Post-operative discomfort — As for any surgical procedure, pain and discomfort can occur during healing.

Potential complications — Bleeding, acute airway swelling, infection, coughing, gagging and aspiration pneumonia can occur after vocal cord surgery. There is a substantial risk for development of scar tissue and glottis stenosis (narrowing of the throat) after laryngeal surgery.2,11,12,13,14,15 One study cited that 14% of dogs experienced scarring following oral ventriculodectomy, performed for therapeutic reasons.1 Clinical signs resulting from scar formation (laryngeal webbing) include exercise intolerance, dyspnea (respiratory distress), stridor (noisy breathing), collapse and heat intolerance;11 affected dogs require further surgical intervention to ameliorate the problem. In a retrospective study of dogs that underwent therapeutic bilateral ventriculocordectomy for laryngeal paralysis, 24% required revision surgery.15 In this same study, it was mentioned that the ventral laryngotomy approach reduced the frequency of scarring, however this approach is also more invasive and costly than the transoral method.15

Resumption of a near normal bark can also occur within months.2

Techniques For Decreasing Barking

Identification of the underlying cause of excessive barking is essential so that targeted therapies can be used and requires a carefully taken behavioral history.3,9 A study assessing the patterns and frequency of dogs investigated in nuisance barking complaints found that 84% were confined to the backyard in the absence of their owners, and nearly every instance was suggestive of reactive barking due to a recurring environmental stimulus.5 Corrective techniques may include environmental manipulation, behavioral modification, medication or combinations of these therapies.3,9 There have been positive correlations cited between positive reinforcement and other reward-based obedience training tools and decreases in excessive barking behaviors.5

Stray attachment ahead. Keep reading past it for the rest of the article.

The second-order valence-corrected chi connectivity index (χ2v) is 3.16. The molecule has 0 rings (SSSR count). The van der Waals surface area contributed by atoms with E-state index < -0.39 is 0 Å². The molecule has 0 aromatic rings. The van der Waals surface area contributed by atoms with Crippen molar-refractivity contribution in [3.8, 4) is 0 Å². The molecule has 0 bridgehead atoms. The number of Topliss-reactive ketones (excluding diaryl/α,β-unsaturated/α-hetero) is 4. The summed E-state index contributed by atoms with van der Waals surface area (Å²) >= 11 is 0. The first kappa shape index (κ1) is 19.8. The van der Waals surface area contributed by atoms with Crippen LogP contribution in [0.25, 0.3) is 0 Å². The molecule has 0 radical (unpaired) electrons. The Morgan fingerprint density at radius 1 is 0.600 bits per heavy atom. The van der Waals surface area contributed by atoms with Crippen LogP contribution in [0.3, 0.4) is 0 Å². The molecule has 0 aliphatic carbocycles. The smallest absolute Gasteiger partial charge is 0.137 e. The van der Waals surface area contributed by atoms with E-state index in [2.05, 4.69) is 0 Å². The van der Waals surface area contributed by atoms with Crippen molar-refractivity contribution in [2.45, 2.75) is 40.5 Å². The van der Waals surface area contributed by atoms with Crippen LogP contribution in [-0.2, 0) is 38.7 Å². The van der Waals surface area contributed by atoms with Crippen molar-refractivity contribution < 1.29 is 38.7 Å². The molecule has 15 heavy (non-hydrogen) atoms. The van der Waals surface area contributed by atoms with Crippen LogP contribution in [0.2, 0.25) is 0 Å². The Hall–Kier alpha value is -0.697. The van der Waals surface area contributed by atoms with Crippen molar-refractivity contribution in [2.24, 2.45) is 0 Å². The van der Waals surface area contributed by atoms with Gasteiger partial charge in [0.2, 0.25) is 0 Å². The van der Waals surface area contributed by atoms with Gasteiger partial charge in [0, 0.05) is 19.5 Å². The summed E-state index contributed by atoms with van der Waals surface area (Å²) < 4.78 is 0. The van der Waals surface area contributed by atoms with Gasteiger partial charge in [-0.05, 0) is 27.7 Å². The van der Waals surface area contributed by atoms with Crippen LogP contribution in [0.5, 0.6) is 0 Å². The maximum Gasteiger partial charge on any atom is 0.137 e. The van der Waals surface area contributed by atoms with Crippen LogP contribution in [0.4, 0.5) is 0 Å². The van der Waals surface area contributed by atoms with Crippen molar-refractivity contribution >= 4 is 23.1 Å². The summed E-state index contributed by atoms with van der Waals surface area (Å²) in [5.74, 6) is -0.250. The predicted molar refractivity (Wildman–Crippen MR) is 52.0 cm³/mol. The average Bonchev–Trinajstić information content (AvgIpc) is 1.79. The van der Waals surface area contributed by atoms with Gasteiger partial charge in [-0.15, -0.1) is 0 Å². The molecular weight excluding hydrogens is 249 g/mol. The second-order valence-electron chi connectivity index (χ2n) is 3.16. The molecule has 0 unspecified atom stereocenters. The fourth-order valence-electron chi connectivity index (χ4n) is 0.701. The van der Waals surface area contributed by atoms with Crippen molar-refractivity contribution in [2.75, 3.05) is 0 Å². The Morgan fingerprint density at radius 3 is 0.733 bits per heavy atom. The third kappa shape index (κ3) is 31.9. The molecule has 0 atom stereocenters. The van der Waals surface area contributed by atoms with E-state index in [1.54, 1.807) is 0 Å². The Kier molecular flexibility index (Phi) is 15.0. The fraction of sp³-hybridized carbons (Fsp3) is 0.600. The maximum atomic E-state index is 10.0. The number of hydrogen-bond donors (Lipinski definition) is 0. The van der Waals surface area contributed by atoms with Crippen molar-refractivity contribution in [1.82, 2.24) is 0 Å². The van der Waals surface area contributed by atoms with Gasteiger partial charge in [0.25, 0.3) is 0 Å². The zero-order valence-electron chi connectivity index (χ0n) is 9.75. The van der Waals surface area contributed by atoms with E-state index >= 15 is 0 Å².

Punishment may inhibit a behavior but it does not change the motivation. Hitting and yelling are ineffectual and unacceptable. Several remote forms of punishment that are intended to startle a dog rather than to inflict physical pain have been used in an attempt to decrease barking. These include antibarking devices that emit loud or high-pitched sounds (collars or freestanding devices) and electric shock collars (activated by the dog or remotely by the owner). The citronella spray collar is considered a form of punishment, but is more acceptable to many people and is used where shocking devices are prohibited (e.g. Australia, Europe).3 These collars release an odor that is unfamiliar to the dog and serve as a distracting stimulus that can re-direct behavior to interrupt barking and facilitate training16. In one study, the citronella spray collar was more effective than an electric shock collar at reducing barking (88.9 versus 44.4% decrease, respectively) and was perceived as more humane by owners.17 To prevent habituation, intermittent use of a citronella collar has been suggested.16

Social facilitation can be a causative factor in chain reactions of barking behavior, thus higher numbers of dogs in close proximity may increase nuisance barking.5 In large kennel facilities, noise levels can be successfully reduced by good building and pen design, altering husbandry techniques, and using suitable socialization and training programs.18

Legislation And Policy